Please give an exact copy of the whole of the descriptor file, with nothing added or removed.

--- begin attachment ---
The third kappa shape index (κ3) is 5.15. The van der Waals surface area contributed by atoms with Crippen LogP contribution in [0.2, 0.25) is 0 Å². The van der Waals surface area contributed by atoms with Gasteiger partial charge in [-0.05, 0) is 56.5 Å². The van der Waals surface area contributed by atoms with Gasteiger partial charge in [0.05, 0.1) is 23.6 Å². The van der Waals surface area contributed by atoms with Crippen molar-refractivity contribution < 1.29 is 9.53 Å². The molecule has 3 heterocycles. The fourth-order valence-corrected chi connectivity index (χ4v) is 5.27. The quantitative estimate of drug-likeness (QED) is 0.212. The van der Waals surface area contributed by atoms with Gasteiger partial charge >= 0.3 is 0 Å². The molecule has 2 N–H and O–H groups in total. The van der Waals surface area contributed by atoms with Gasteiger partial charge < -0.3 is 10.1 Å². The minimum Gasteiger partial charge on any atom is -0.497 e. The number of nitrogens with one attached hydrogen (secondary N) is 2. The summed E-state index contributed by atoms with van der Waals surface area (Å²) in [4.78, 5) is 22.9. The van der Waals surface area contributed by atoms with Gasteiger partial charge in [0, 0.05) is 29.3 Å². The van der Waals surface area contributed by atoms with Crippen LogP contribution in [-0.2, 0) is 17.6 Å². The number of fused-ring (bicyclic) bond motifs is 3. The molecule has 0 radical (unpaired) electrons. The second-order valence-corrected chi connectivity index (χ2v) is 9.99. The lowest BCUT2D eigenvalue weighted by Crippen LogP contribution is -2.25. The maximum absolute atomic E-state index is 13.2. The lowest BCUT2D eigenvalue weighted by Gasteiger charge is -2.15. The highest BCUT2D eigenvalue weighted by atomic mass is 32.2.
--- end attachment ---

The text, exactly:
The third kappa shape index (κ3) is 5.15. The van der Waals surface area contributed by atoms with Crippen LogP contribution in [0.2, 0.25) is 0 Å². The van der Waals surface area contributed by atoms with Gasteiger partial charge in [-0.05, 0) is 56.5 Å². The van der Waals surface area contributed by atoms with Gasteiger partial charge in [0.05, 0.1) is 23.6 Å². The van der Waals surface area contributed by atoms with Crippen molar-refractivity contribution < 1.29 is 9.53 Å². The molecule has 3 heterocycles. The fourth-order valence-corrected chi connectivity index (χ4v) is 5.27. The quantitative estimate of drug-likeness (QED) is 0.212. The van der Waals surface area contributed by atoms with Gasteiger partial charge >= 0.3 is 0 Å². The molecule has 2 N–H and O–H groups in total. The van der Waals surface area contributed by atoms with Gasteiger partial charge < -0.3 is 10.1 Å². The minimum Gasteiger partial charge on any atom is -0.497 e. The number of nitrogens with one attached hydrogen (secondary N) is 2. The summed E-state index contributed by atoms with van der Waals surface area (Å²) in [4.78, 5) is 22.9. The van der Waals surface area contributed by atoms with Gasteiger partial charge in [0, 0.05) is 29.3 Å². The van der Waals surface area contributed by atoms with Crippen LogP contribution in [-0.2, 0) is 17.6 Å². The number of fused-ring (bicyclic) bond motifs is 3. The molecule has 0 radical (unpaired) electrons. The second-order valence-corrected chi connectivity index (χ2v) is 9.99. The lowest BCUT2D eigenvalue weighted by Crippen LogP contribution is -2.25. The maximum absolute atomic E-state index is 13.2. The lowest BCUT2D eigenvalue weighted by Gasteiger charge is -2.15. The highest BCUT2D eigenvalue weighted by atomic mass is 32.2.